Yvonne Chan, Sylmar Elementary School principal, had just passed out flash cards, books and papers to the 35 parents in the small recreation room at the Astoria Gardens housing project in Sylmar when the room went dark.
The rain that had driven the group inside last week also had caused a power outage.
The disappointed Chan was ready to call it a night, but parents scrambled to round up candles and flashlights so they could finish the workshop that Chan and her staff had begun. They were still there an hour later when the electricity was restored.
They were all there with one thing in mind--getting their children a good education--and a little rain and dim lighting were not about to deter them.
So Chan and her team of eight teachers, a psychologist, several PTA members and a Los Angeles police officer went on with their presentations aimed at teaching the parents how to develop their children's study skills, keep them in school and away from drugs, and develop positive attitudes about school.
The workshop was one of a series Chan plans to hold in an effort to involve parents in their children's education.
Los Angeles Unified School District officials said Chan's program is the only one of its kind in the San Fernando Valley.
Most of the parents attending last week, many of them Latino, had had little or nothing to do with the school.
"Parents are very hesitant because of the language barriers and some of them feel inferior. Some of them are new immigrants, and they can't understand the education system," Chan said.
But, she said, more often than not, parents want to help their children.
If the parents won't come to Sylmar Elementary, Chan said, then Sylmar Elementary will go to the parents.
So, for three days before the workshop, Chan and Elsa Lopez, coordinator of the school's bilingual improvement program, visited students' Astoria Gardens homes and personally extended invitations to parents.
Lupe Gonzalez was one of those whom Chan had hoped to reach.
Gonzalez is the mother of 10 children, five of whom attend Sylmar Elementary. Another will enter the school in September. But she had had very little to do with the school.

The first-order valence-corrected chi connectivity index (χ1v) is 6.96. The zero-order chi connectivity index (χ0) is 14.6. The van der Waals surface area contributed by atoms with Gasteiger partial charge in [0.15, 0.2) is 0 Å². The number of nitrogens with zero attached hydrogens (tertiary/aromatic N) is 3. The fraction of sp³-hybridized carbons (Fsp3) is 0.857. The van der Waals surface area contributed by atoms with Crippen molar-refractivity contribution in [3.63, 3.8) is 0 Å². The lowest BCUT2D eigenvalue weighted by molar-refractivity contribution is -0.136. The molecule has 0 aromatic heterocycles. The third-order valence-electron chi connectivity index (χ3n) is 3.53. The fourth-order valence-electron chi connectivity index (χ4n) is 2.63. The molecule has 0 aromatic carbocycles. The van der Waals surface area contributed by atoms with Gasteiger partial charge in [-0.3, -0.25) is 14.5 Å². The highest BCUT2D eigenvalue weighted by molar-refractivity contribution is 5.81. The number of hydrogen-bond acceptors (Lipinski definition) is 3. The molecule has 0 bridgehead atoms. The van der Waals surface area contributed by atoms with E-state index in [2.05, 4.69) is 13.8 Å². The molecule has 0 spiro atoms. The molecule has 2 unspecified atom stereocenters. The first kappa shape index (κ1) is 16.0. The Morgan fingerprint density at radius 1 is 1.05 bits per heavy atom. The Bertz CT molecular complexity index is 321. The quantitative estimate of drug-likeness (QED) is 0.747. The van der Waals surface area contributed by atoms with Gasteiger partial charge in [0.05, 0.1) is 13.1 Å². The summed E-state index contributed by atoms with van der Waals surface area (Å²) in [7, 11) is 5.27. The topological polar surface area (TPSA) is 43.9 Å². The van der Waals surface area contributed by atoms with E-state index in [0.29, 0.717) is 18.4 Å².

"I knew there were meetings," Gonzalez acknowledged. But "I didn't go because I didn't know English, and I was embarrassed."
Gonzalez explained in Spanish that she would have difficulty getting to school meetings:
"I don't know how to drive, I don't have a car and I have the babies to take care of."
Gonzalez acknowledged that school made her uncomfortable, whereas she feels at home at the project. "I feel more confident here. They are trying to help us, and they make us feel like family," she said.
Chan said she chose to begin her brainchild at Astoria Gardens because of the large number of Sylmar Elementary students who live there--114 from 64 families.
The 160-unit housing project long has been beleaguered by gang activity and drug trafficking. Last year, the community was rocked when a Los Angeles police officer was killed in front of the housing project in a gun battle with two teen-agers involved in a drug deal.
Such events have had an effect on the children living there.
"Many of these kids in the upper grades can talk the gang language, and they dress in their colors," Chan said.
Chan has visited the housing project many times, she said, but not for such happy occasions. "Sometimes, I have had to go as many as three times a week. Most of the time, though, it's negative, about a suspension or child abuse."
Many of the students living at Astoria are from immigrant families who are unfamiliar with the school system. As a result, absenteeism and truancy are problems.
Among kindergarten students and first-graders from Astoria, absenteeism is about 23% and, in the upper primary grades, it runs about 15% contrasted with a schoolwide rate of about 10%. Students from Astoria account for two-thirds of those absences, Chan said.
She said the youngsters "don't know why they have to go to school. They have no goals, no vision."
Truancy is common among the fifth- and sixth-graders. "They walk the streets, and parents don't know it," Chan said.
In many of the homes, only Spanish is spoken.
Most of the parents at the workshop were Latino, reflecting the makeup of the school, which is 61% Latino, 18% black, 1% Asian and the rest white.
Parents Put at Ease
Besides English, Chan used her rudimentary Spanish to help put the Latino parents at ease and draw them out. Her occasional groping for the right word or phrase elicited laughter and help from the often-reticent parents.
"We both want the same thing for the kids--a better education," Chan told the parents. Her statement met with silent nods of agreement.
Chan advised parents to set aside a specific time and place for their children to do homework and to eliminate such distractions as the television and radio.